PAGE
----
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Mel Gibson's personal baggage makes this Jodie Foster film too uncomfortable to enjoy.

In case you haven't heard, Mel Gibson has a new movie out, with a dumb title and even dumber premise. That's three reasons to not buy a ticket to The Beaver, but I'm guessing Gibson's polarizing presence is enough for most folks. It has been, so far.

The Beaver is box office roadkill after two weeks of limited release, posting numbers making Atlas Shrugged Part I look like a blockbuster by comparison.

Without getting bogged down in statistics, just know that The Beaver quadrupled its theater count last weekend yet only doubled its ticket sales, to a measly $308,000 total. Charlie Sheen could draw as much for a couple of misbegotten live appearances. Summit Entertainment is hastily cutting its losses for the $19 million production, bumping up The Beaver's wide release by a week even though that means getting swamped by Pirates of the Caribbean: On Stranger Tides.

Summit now has a built-in alibi for failure: Nobody expects any movie to succeed in Capt. Jack Sparrow's wake.

That's too bad, since Gibson's performance is the interesting thing about The Beaver. Kyle Killen's chronically odd screenplay was written before Gibson's drunk driving arrest and unseemly rants. Filming was completed before Gibson faced allegations of domestic abuse. Yet The Beaver plays like a thickly veiled confessional and plea for forgiveness. It's too creepy for comfort.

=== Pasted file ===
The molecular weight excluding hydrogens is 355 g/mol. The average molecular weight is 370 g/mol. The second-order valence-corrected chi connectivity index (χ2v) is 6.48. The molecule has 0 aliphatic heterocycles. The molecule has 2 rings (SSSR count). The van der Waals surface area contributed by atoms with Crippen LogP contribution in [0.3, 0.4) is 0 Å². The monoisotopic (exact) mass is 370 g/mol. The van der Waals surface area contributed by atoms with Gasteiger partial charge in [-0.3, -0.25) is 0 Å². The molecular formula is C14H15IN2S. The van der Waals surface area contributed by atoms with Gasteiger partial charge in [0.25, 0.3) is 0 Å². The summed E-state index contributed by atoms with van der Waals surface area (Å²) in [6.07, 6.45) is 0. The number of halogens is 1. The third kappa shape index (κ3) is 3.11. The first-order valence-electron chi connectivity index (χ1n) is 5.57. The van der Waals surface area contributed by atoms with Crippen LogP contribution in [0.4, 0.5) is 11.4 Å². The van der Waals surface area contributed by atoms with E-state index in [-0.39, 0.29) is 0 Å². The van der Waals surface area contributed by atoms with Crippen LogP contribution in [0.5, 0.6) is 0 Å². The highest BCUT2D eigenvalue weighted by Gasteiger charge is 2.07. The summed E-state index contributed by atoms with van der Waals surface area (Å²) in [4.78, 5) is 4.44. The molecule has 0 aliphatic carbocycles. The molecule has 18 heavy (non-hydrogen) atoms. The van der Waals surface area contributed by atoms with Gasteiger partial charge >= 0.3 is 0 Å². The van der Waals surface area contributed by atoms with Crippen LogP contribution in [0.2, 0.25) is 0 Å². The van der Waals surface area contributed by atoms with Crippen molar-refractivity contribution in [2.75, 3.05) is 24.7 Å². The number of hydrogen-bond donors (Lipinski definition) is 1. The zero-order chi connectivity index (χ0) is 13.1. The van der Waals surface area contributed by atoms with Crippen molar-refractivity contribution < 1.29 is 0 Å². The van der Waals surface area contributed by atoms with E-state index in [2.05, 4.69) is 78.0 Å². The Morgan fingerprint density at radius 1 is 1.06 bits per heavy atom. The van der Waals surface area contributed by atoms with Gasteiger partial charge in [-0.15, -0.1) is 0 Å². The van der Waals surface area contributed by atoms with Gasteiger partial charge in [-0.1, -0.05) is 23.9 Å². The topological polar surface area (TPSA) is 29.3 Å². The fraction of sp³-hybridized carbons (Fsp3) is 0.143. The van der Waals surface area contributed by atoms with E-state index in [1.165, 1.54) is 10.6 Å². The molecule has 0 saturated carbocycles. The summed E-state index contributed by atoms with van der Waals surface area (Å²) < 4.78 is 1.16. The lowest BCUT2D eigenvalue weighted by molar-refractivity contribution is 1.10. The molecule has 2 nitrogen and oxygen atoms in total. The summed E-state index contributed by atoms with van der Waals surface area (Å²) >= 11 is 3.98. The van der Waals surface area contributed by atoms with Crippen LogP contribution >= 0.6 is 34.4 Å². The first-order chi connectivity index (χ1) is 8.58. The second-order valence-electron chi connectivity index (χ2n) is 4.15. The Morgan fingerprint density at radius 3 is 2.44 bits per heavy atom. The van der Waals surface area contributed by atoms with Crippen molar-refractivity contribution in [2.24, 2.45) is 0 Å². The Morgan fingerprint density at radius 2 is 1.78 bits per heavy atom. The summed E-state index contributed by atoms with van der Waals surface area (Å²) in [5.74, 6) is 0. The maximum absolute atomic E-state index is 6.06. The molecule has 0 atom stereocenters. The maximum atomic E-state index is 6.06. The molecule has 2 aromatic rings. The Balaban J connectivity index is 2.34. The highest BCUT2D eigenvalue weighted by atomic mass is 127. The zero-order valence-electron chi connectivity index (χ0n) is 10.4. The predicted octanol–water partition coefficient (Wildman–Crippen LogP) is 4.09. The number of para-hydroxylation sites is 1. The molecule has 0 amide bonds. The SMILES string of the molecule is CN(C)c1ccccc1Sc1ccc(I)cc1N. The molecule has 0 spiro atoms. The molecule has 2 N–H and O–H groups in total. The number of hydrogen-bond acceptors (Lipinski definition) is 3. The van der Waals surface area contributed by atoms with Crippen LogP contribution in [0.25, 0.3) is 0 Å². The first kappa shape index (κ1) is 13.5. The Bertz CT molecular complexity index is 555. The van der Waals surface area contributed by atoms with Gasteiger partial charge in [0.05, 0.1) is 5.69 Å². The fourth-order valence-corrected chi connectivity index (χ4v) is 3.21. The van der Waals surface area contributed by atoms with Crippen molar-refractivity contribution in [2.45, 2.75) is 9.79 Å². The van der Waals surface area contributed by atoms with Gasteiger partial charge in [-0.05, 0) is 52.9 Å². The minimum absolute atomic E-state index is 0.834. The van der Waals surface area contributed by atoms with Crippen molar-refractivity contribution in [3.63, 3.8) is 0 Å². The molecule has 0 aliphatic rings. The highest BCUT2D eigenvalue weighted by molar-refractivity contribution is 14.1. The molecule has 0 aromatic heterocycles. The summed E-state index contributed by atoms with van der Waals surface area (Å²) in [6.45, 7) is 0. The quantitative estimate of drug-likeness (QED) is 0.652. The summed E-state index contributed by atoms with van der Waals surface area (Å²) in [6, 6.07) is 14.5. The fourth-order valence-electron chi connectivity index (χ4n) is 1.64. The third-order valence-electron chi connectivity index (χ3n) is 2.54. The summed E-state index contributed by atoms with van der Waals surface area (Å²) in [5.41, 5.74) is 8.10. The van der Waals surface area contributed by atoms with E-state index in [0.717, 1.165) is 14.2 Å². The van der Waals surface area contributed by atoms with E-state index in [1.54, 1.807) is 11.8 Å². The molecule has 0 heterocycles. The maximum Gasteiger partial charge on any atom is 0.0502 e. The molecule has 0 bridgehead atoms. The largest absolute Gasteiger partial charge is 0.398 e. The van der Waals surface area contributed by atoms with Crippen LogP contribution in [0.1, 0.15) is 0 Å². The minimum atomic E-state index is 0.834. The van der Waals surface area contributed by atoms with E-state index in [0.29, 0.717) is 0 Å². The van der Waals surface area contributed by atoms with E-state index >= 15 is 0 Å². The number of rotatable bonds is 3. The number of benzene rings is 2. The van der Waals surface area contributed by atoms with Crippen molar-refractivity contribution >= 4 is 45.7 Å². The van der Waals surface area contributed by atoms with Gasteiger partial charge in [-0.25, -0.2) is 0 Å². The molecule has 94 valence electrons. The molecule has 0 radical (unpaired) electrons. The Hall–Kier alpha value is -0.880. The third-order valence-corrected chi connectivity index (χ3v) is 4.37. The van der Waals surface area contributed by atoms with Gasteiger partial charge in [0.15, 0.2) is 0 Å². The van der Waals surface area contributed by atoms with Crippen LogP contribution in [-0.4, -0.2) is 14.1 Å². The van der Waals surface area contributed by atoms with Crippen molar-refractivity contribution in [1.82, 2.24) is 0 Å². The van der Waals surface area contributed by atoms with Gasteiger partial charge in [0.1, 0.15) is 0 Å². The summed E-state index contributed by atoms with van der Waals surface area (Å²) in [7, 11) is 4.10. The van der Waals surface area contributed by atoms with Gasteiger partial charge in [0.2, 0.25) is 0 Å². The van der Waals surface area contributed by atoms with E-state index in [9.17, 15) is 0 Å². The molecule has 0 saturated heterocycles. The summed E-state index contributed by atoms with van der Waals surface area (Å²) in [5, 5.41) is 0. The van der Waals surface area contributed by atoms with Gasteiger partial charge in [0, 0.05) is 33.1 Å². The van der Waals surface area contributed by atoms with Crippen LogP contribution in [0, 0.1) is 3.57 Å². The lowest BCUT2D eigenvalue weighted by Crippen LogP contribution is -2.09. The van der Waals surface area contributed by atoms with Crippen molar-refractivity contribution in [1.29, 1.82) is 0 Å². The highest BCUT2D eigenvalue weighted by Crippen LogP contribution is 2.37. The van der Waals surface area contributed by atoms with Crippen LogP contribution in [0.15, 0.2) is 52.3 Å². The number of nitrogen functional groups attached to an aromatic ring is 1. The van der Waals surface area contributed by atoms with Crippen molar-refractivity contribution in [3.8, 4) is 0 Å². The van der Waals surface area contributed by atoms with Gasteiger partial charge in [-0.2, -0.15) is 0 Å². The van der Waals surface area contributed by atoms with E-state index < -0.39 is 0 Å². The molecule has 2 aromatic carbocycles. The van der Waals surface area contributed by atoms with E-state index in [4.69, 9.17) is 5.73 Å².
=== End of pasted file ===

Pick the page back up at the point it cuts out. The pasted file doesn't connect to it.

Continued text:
Gibson plays toy manufacturer Walter Black, already in the depths of despair when the film begins. Floating clothed in his swimming pool, disconnected from work, his wife Meredith (director Jodie Foster) and children, Walter is classically, clinically depressed. A montage of Walter's attempts to right himself includes self-flagellation - The Passion of the Mel - and there's more masochistic penance to come. Intentionally or not, the disturbed character we're watching implode on screen must be the actor in real life, right?

Then things get really weird. Walter discovers a ratty hand puppet in a liquor store Dumpster, and during a booze binge this plush, toothy beaver starts talking in a Cockney accent. No ventriloquism or inner thought but Walter berating himself out loud about chances of recovery. He begins introducing his "prescription puppet" that will steer him back to sanity. Incredulously, everyone except his rebellious son Porter (Anton Yelchin) seems to agree.

It should be noted that Jim Carrey and Steve Carell were previously attached to play Walter. The Beaver would be an entirely different movie with either affable comedian. Gibson's unsavory baggage makes this dissociative behavior pitiful and self-serving. He's committed to the role - seldom does emoted pain seem so genuine - yet we can't commit to Gibson, even as an antihero.

Foster doesn't help matters by piling on heavily symbolic touches: Meredith designs roller coasters, an obvious nod to life with Walter; like the puppet he despises, Porter speaks for other people by writing term papers for cash. One of his clients is the valedictorian Norah (Jennifer Lawrence), who should be smart enough to write a speech but has her own angst. Porter becomes her emotional puppet, of sorts.

Then there's stuff so strange that Foster's movie is unintentionally hilarious: a sex montage with Meredith, Walter and the puppet in bed, the shower and back in bed; Walter in hand-to-hand puppet combat with himself, creating another chance for Gibson to play maimed, as if he hasn't been punished by The Beaver enough.

Steve Persall can be reached at or (727) 893-8365.

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The Beaver

Director: Jodie Foster

Cast: Mel Gibson, Jodie Foster, Anton Yelchin, Jennifer Lawrence, Riley Thomas Stewart, Cherry Jones

Screenplay: Kyle Killen

Rating: PG-13; mature themes, disturbing content, sexuality, profanity, alcohol abuse

Running time: 91 min.

Grade: C